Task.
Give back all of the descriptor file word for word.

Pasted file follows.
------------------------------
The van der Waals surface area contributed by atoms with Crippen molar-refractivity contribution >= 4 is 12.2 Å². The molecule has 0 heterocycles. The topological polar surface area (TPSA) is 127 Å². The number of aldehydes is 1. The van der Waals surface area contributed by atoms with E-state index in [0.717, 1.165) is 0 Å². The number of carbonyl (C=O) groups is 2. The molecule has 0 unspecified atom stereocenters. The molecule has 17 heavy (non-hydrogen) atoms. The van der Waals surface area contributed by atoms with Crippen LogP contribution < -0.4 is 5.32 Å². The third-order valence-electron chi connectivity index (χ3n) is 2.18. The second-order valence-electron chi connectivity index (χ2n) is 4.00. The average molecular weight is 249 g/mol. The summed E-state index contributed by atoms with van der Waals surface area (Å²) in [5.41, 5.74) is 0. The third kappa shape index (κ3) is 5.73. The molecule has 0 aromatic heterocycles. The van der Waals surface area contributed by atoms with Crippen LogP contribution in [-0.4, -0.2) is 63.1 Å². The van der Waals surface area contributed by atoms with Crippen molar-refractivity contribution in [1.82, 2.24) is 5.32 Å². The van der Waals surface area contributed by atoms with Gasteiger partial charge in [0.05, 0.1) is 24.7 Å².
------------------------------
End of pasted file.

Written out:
The van der Waals surface area contributed by atoms with Crippen molar-refractivity contribution >= 4 is 12.2 Å². The molecule has 0 heterocycles. The topological polar surface area (TPSA) is 127 Å². The number of aldehydes is 1. The van der Waals surface area contributed by atoms with E-state index in [0.717, 1.165) is 0 Å². The number of carbonyl (C=O) groups is 2. The molecule has 0 unspecified atom stereocenters. The molecule has 17 heavy (non-hydrogen) atoms. The van der Waals surface area contributed by atoms with Crippen LogP contribution < -0.4 is 5.32 Å². The third-order valence-electron chi connectivity index (χ3n) is 2.18. The second-order valence-electron chi connectivity index (χ2n) is 4.00. The average molecular weight is 249 g/mol. The summed E-state index contributed by atoms with van der Waals surface area (Å²) in [5.41, 5.74) is 0. The third kappa shape index (κ3) is 5.73. The molecule has 0 aromatic heterocycles. The van der Waals surface area contributed by atoms with Crippen LogP contribution in [-0.4, -0.2) is 63.1 Å². The van der Waals surface area contributed by atoms with Crippen molar-refractivity contribution in [1.82, 2.24) is 5.32 Å². The van der Waals surface area contributed by atoms with Gasteiger partial charge in [0.05, 0.1) is 24.7 Å².